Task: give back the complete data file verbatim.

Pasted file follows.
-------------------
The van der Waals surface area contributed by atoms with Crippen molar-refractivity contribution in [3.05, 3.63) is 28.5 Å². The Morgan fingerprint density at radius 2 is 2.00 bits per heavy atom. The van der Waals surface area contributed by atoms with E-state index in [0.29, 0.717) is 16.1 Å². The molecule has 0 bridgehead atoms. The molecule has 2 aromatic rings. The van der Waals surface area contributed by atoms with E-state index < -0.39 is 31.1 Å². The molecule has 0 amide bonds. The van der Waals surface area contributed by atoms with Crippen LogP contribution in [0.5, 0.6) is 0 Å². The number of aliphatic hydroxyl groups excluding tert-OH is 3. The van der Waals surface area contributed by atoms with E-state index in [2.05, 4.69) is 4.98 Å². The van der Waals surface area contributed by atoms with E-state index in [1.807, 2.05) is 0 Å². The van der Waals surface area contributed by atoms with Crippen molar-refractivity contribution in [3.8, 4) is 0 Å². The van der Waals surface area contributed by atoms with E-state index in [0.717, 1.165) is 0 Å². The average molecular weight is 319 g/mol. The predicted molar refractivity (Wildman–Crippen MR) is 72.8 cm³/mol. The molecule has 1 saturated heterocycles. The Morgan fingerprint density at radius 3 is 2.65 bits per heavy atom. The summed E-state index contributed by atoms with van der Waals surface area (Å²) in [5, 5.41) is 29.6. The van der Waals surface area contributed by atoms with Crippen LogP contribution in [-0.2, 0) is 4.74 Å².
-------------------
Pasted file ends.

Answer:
The van der Waals surface area contributed by atoms with Crippen molar-refractivity contribution in [3.05, 3.63) is 28.5 Å². The Morgan fingerprint density at radius 2 is 2.00 bits per heavy atom. The van der Waals surface area contributed by atoms with E-state index in [0.29, 0.717) is 16.1 Å². The molecule has 0 bridgehead atoms. The molecule has 2 aromatic rings. The van der Waals surface area contributed by atoms with E-state index < -0.39 is 31.1 Å². The molecule has 0 amide bonds. The van der Waals surface area contributed by atoms with Crippen LogP contribution in [0.5, 0.6) is 0 Å². The number of aliphatic hydroxyl groups excluding tert-OH is 3. The van der Waals surface area contributed by atoms with E-state index in [2.05, 4.69) is 4.98 Å². The van der Waals surface area contributed by atoms with E-state index in [1.807, 2.05) is 0 Å². The van der Waals surface area contributed by atoms with Crippen molar-refractivity contribution in [3.8, 4) is 0 Å². The van der Waals surface area contributed by atoms with E-state index in [0.717, 1.165) is 0 Å². The average molecular weight is 319 g/mol. The predicted molar refractivity (Wildman–Crippen MR) is 72.8 cm³/mol. The molecule has 1 saturated heterocycles. The Morgan fingerprint density at radius 3 is 2.65 bits per heavy atom. The summed E-state index contributed by atoms with van der Waals surface area (Å²) in [5, 5.41) is 29.6. The van der Waals surface area contributed by atoms with Crippen LogP contribution in [-0.2, 0) is 4.74 Å².